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The Daily Dispatch: September 20, 1862., [Electronic resource] 8 0 Browse Search
The Daily Dispatch: February 28, 1865., [Electronic resource] 8 0 Browse Search
Fitzhugh Lee, General Lee 2 0 Browse Search
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Fitzhugh Lee, General Lee, Index. (search)
Kershaw, General, captured, 385. Keyes, General E. D., 140, 145. Kilpatrick's cavalry, 266, 270, 315; raid on Richmond, 323. King's division, 191, 192, 193. Kossuth, General, Louis, 423. Lacy House, 229. Lacy, Rev. Dr. B. T., 246. Lafayette, Marquis, 10. La Haye, Sainte, 420. Last cavalry engagement, 393. Latane, Captain, killed, 153. Lawton, General, 130. League of Gileadites, 75. Ledlie, General, 357, 358, 359- Lee, Algernon Sydney, 17. Lee, Anne Hill, 20. Lee, Annie, mentioned, 217, 235. Lee, Cassius F., 29, 30. Lee, Charles Carter, 13, 17. Lee, Charles, 7. Lee, Edmund I., 416. Lee, Francis Lightfoot, 6. Lee genealogy, 21. Lee, General, Fitzhugh, mentioned, 172, 183, 187, 188, 194, 206, 219, 318, 371, 375, 376, 385, 387; letter to, 408. Lee, General George Washington Custis, mentioned, 23, 71, 72, 94, 95, 330, 380, 401; captured, 385. Lee, General, Henry, Light-horse Harry, mentioned, 6, 7, 8, 9, 10, II, 12, 14, , , 16, 7, 20, 80; his
ected me. A young lady, who is a cripple and an orphan, was taken by a party of soldiers, without sort, out to the fortifications, to answer to some charge, and was hurried along at the point of the bayonet. Appearing before the General, she asked what was the charge. "You were overheard to say thousand "Hush," cried she, stamping her foot in ! "Use not such language before me. Your Northern ladies may use such words. we do not, and will not even hear them."--She was then dismissed. Gen. Lee is in Maryland. He has issued a model proclamation, promising no interference in the expression of opinion, but simple protection. Our army has behaved admirably, producing a fine impression on those even who had been opposed to our entering the State. Gen. Jackson, on reaching Maryland, was presented by a citizen with a splendid charger, which proved too unmanageable for him, who is not used to a gay animal, and threw him, fortunately without inflicting serious injury.--A few days since
The Daily Dispatch: September 20, 1862., [Electronic resource], Camp star Martinsburg, Sept. 12th, 1862. (search)
nth of the Monocacy, and arrived at the point during that night. The next morning, early, before they had accomplished their purpose, an order was received from Gen. Lee, directing Gen. Walker to proceed with his forces, by forced marches, to the Loudoun Heights, via Point of Rocks, to prevent the enemy at Harper's Ferry from esc Francis H. Smith: Winchester, Sept. 16--After the advance of our army to Frederick, and the issuing of the admirable proclamation to the people of Maryland by Lee, a movement took place with our troops, seemingly in the direction of Pennsylvania, but really for an important movement into Virginia. After sending a portion of his troops to occupy and hold the Maryland Heights, Gen. Jackson was directed by Gen. Lee to recross the Potomac at Williamsport, take possession of Martinsburg, and then pass rapidly behind Harper's Ferry, that a capture might be effected of the garrison and stores known to be there. The movement was admirably conducted. Martin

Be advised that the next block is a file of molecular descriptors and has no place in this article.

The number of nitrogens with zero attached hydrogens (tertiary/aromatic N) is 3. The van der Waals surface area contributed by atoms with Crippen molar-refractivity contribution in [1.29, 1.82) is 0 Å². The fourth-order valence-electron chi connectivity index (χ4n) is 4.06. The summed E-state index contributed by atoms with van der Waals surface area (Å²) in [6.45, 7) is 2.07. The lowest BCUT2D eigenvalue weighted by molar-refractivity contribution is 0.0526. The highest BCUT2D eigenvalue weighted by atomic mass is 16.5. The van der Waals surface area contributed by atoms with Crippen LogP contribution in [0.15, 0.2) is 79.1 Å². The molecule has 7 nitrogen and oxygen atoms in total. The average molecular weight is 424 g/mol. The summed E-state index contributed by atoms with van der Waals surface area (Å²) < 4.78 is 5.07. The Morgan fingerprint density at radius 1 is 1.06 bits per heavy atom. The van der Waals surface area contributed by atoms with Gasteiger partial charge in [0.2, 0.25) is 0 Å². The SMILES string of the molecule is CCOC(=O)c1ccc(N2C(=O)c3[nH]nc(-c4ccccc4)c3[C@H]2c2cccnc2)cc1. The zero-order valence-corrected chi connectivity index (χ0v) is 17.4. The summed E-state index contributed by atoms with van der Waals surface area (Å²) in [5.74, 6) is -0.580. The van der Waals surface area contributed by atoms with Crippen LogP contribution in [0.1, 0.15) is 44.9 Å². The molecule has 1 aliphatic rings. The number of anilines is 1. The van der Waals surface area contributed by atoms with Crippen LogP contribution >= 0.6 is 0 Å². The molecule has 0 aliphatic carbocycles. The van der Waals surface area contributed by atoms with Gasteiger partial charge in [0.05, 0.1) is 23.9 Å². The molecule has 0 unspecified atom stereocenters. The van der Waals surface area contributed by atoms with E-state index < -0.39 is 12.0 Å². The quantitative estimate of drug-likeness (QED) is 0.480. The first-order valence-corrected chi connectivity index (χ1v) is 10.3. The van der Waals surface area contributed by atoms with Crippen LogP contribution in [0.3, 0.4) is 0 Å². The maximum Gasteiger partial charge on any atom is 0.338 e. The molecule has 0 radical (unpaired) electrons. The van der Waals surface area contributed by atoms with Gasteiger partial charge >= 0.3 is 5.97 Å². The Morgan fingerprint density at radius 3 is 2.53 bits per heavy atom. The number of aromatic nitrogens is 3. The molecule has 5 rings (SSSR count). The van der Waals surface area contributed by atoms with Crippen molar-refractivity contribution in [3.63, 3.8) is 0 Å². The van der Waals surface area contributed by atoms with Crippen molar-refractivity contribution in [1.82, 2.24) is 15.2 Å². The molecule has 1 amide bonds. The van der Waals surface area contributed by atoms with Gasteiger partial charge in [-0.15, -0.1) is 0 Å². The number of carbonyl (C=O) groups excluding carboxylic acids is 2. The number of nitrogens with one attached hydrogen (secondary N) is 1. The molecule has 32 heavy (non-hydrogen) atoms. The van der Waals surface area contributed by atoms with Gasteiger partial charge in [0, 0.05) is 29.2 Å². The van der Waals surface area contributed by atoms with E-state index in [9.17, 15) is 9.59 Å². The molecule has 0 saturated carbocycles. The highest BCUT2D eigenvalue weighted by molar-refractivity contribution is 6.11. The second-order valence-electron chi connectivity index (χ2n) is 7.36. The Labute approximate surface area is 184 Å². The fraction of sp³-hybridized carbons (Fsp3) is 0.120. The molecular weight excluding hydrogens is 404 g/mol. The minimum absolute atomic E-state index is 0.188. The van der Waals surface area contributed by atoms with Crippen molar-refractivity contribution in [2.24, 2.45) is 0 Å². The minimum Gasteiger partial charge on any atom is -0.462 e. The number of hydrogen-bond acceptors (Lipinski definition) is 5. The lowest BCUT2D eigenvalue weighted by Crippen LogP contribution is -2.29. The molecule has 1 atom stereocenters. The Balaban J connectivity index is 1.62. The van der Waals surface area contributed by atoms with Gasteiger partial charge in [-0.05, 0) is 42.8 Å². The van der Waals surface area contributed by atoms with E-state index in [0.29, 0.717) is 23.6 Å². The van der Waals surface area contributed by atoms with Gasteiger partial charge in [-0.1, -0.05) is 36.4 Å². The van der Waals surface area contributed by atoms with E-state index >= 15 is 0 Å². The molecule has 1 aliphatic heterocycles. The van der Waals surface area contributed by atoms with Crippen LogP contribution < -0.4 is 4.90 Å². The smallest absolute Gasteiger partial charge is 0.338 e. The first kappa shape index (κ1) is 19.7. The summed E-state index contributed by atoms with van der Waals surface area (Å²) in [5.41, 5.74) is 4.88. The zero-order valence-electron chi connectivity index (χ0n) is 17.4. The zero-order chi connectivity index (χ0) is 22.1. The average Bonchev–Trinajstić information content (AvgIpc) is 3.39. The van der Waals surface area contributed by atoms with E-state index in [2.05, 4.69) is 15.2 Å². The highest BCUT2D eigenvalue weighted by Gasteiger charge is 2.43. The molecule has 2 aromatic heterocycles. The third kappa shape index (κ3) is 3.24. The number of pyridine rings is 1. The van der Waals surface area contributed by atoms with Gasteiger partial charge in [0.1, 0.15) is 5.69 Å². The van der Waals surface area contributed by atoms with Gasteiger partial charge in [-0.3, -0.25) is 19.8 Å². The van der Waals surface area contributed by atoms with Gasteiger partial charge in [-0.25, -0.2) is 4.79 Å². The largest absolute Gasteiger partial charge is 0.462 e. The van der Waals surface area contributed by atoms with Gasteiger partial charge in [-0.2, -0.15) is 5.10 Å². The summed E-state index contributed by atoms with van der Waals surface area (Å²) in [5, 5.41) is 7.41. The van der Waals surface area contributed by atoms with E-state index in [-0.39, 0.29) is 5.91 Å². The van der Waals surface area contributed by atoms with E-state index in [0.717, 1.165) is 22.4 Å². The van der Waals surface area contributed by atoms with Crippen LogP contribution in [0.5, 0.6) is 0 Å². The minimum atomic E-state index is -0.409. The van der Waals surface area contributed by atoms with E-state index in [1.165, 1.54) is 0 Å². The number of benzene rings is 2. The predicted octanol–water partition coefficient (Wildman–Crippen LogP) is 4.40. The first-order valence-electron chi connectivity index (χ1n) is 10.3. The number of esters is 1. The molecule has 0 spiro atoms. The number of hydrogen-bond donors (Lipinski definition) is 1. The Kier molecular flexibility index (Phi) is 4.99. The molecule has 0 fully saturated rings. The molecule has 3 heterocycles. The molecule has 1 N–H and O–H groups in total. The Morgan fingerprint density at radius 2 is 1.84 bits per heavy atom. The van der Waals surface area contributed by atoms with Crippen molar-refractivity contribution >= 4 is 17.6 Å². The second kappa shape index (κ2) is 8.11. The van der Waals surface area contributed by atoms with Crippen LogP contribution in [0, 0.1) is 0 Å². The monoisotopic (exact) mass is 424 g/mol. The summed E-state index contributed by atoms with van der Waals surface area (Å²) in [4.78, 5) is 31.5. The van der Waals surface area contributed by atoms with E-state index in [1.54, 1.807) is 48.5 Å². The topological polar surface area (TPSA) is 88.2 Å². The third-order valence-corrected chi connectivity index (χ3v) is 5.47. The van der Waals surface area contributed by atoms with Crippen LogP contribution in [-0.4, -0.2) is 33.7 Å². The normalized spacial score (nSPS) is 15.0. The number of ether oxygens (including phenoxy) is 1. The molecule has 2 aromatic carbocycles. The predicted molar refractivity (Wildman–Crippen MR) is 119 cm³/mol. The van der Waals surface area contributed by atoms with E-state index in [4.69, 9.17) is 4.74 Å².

the morale of those two States, according to the method of the Georgia campaigns, and, finally, to draw northeasterly upon Lee's main army in its position around Richmond. For Grant, meanwhile, it will remain, by constant, vexatious, and dangerous ies shall have broken all the important railroad lines in the interior, and shall have advanced far enough north to menace Lee on the flank, in case he falls back from Richmond, the Army of the Potomac will prepare to strike another series of those t will be for concentration against Sherman. Doubtless full two-thirds of Hood's army is already gathering in his front. Lee has had the temerity to send some of his best officers and troops to South Carolina, including, amongst them, Wade Hamptonne, with a part, probably, of their respective divisions. As General-in Chief, and responsible for the Carolina campaign, Lee will doubtless send more men in the same direction. But, while we all look with breathless interest at the result of the